PETALING JAYA: It is rare for a woman to be an Olympian and then become a successful coach but badminton player Chin Eei Hui has proven to be a smashing hit in both.
The 38-year-old Eei Hui represented Malaysia in two Olympic Games with Wong Pei Tty in the doubles at the 2004 Athens and 2008 Beijing editions. On both occasions, they managed to reach the second round.
She then made her third Olympics appearance but as a mixed doubles coach at the 2016 Rio Games and led the national No. 1 Chan Peng Soon-Goh Liu Ying to a historic silver medal.
Peng Soon-Liu Ying could have won the country’s first gold but were edged by Tontowi Ahmad-Lilyana Natsir of Indonesia in a thrilling match.
For her efforts, Eei Hui was named Coach of the Year in 2016.
Eei Hui said her experience as a player has made her a better coach.
“Pei Tty and I were the first women doubles pair to qualify for the Olympics. I was only 22 when I arrived in Athens and were awed by everything. To be where the Olympics originated from 100 years ago was awesome, ” said Eei Hui, who trained under Cheah Soon Kit then.
“And I got to meet my tennis idol Roger Federer practically every day there as the Swiss contingents were our neighbours at the Games Village.
“I saw the commitment he showed even in training and it was inspiring. He was friendly too.
“In fact, most of the athletes were pumped up, no matter in what sport. Pei Tty and I enjoyed our debut, although we did not make any impact, we returned home enriched.”
Their luck changed when they won gold at the 2006 Commonwealth Games in Melbourne and then qualified for their second Olympics in Beijing.
“There were bigger expectations in Beijing but regretfully we didn’t clear the early round. Our standard of play with the world’s best was closer though and we knew, we gave a better fight, ” she said.
They were quite unstoppable after that as they went on to bag the 2008 and 2009 BWF World Super Series Finals titles and reigned as the world No. 1 in 2009.
Eei Hui also showed her prowess in mixed doubles when she bagged a gold with Koo Kien Keat at the 2010 New Delhi Commonwealth Games.
Eei Hui-Pei Tty came quite close to qualifying for the London Olympics in 2012 but missed out by a whisker when they ended up as the first reserves in the 16-women field.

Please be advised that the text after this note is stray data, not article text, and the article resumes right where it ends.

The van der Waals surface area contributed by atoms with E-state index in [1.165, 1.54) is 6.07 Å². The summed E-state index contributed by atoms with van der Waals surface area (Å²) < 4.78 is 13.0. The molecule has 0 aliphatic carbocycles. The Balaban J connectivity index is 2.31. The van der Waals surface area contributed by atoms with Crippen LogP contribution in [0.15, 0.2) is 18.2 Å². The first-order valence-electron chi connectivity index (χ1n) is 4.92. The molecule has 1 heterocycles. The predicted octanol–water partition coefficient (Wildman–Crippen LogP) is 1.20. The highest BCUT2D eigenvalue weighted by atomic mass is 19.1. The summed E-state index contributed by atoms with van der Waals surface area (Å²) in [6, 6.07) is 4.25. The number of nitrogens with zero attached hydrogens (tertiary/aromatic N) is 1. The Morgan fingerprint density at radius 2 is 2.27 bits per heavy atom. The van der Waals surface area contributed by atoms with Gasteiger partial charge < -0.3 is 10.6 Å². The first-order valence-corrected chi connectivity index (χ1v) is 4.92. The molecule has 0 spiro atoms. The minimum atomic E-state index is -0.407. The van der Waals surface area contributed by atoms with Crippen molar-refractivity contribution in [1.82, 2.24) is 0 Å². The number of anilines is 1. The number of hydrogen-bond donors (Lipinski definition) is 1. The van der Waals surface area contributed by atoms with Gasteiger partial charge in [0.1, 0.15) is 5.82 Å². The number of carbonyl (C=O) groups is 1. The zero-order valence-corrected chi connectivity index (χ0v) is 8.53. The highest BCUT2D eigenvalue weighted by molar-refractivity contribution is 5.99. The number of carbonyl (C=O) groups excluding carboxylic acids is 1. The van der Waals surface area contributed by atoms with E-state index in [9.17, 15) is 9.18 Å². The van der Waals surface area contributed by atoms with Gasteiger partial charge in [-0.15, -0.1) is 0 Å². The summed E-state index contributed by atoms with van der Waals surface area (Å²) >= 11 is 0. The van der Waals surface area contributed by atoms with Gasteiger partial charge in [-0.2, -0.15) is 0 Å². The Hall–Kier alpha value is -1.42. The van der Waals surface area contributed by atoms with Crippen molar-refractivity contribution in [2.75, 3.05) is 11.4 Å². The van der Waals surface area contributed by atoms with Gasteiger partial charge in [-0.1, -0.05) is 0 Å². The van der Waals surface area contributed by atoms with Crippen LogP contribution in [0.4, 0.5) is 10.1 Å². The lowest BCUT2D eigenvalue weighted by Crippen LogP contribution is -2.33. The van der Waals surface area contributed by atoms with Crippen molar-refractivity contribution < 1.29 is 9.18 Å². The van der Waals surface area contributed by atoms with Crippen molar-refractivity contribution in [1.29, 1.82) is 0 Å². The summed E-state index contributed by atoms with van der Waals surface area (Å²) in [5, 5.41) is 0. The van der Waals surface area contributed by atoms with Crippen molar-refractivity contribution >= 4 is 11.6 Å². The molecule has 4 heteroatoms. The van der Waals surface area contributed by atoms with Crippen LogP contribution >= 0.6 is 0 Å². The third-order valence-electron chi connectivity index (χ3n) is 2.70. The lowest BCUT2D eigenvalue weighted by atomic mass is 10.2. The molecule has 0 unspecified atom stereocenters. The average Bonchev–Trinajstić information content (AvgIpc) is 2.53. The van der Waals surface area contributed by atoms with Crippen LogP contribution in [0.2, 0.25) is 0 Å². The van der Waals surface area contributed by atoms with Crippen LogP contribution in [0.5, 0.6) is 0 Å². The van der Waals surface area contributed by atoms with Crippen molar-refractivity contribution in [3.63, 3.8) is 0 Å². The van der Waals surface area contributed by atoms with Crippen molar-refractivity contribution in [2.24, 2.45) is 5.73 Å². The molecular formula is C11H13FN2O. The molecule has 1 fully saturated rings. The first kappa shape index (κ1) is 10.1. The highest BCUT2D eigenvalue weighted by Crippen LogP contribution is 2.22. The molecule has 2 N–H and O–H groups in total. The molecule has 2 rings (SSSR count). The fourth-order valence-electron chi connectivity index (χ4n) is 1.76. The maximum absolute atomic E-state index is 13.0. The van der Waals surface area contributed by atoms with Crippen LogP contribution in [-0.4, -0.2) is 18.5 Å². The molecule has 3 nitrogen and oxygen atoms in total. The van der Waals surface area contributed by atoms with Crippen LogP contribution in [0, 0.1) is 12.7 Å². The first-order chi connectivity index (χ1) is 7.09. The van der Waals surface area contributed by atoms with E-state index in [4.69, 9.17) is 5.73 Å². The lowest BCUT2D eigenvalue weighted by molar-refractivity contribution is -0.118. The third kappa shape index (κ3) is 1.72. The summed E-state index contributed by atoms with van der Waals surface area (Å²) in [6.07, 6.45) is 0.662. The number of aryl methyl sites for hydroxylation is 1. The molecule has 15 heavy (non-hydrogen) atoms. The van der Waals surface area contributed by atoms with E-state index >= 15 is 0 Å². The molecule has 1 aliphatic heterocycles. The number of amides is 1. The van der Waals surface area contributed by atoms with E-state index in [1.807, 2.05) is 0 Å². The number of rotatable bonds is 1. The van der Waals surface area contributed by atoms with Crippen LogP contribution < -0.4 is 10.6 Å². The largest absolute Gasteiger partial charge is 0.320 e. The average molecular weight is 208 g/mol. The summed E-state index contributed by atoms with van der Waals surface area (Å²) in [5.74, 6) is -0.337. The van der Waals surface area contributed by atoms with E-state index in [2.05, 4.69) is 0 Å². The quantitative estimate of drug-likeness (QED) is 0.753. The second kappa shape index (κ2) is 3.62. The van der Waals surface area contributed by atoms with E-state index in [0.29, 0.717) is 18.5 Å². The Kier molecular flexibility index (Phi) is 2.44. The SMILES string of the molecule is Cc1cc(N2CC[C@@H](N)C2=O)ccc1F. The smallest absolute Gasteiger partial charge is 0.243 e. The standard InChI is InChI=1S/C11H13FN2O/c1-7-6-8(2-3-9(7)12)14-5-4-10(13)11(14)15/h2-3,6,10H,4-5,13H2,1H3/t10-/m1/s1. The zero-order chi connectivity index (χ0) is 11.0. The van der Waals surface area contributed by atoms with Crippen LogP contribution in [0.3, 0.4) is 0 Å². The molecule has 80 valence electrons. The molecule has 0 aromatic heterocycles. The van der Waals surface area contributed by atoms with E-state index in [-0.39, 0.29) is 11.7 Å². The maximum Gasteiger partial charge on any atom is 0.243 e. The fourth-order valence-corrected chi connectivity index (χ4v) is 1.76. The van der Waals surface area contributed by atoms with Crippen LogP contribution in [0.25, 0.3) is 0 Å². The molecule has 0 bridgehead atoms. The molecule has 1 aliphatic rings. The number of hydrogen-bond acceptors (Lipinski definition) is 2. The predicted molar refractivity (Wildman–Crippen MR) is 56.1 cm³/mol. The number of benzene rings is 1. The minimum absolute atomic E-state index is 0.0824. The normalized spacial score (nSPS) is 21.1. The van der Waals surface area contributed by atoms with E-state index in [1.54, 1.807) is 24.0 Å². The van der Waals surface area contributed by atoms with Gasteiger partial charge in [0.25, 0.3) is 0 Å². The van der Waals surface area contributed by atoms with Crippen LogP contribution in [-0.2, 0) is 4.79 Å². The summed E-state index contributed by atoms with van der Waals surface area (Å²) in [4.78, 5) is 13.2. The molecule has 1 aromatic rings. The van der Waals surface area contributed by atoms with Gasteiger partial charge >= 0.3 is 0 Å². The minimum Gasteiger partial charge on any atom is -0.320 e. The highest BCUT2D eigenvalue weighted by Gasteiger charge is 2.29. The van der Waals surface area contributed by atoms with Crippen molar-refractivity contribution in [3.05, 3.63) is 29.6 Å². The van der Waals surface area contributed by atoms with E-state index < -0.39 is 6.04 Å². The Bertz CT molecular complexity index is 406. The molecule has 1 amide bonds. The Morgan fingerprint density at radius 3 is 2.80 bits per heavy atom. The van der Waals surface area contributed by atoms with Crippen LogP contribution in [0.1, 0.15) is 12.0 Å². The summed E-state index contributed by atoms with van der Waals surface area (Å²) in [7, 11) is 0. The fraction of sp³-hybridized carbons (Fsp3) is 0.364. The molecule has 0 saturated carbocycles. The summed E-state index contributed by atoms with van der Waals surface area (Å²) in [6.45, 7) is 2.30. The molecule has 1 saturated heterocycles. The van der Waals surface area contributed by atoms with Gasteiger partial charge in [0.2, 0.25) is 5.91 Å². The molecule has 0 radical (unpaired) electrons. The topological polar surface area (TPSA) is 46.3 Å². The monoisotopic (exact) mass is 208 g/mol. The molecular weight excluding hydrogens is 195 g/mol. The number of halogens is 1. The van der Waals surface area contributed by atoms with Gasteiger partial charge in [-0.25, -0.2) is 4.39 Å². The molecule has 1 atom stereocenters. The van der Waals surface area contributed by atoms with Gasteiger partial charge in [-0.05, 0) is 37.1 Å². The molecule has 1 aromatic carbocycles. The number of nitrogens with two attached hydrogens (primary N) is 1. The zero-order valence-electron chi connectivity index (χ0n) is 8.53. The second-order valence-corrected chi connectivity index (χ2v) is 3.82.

The London setback eventually saw Eei Hui venturing into coaching.
She started as the women’s doubles coach in 2013 but by end of that year, she was promoted to head the mixed doubles department.
Besides Peng Soon-Liu Ying, she also guided Tan Kian Meng-Lai Pei Jing and Goh Soon Huat-Shevon Lai Jemie.
“My experiences at two Olympics and other tournaments prepared me well for the coaching job. As a player, I’ve learnt the highs and lows that an athlete goes through. I was able to guide, advise and listen to the players in a way that I think they will feel most comfortable with, ” she said.
“I’ve worked hard all my life and I’ve told my players that there are no short cuts, ” she said.
“The job is tricky, especially in doubles. Every player is unique and it’s important for a coach to understand them and vice versa. The toughest part is when players argue... that’s when I step in and try to find an amicable solution, ” she said.
“It’s a joy for a coach to see their players show progress and reap success. Witnessing Peng Soon-Liu Ying winning the Olympics medal will always be memorable to me.
“They achieved what I could not but it was satisfying to be part of their success.
“Kian Meng-Pei Jing and Soon Huat-Shevon have also won titles and that’s wonderful but I do get happy too whenever I see a player giving their heart and soul. They may not win but I know they had given their best, ” she added.
Two weeks ago, the Badminton Association of Malaysia (BAM) announced that they would not renew Eei Hui’s contract but she is not disappointed.
Eei Hui said she is in the midst of finalising her future plans but admitted there were challenges as a woman coach.
“There are not many women coaches out there and the pool of women shuttlers is also small, ” she said.
“The players have the potential but they need encouragement and support. I hope more parents will encourage their daughters to participate in sports.
“Most of the times too, men coaches are preferred but it should not dampen the spirits of women athletes who want to pursue coaching as a career whether in badminton or other sports.
“Gender should not be used as a yardstick, ” added Eei Hui.
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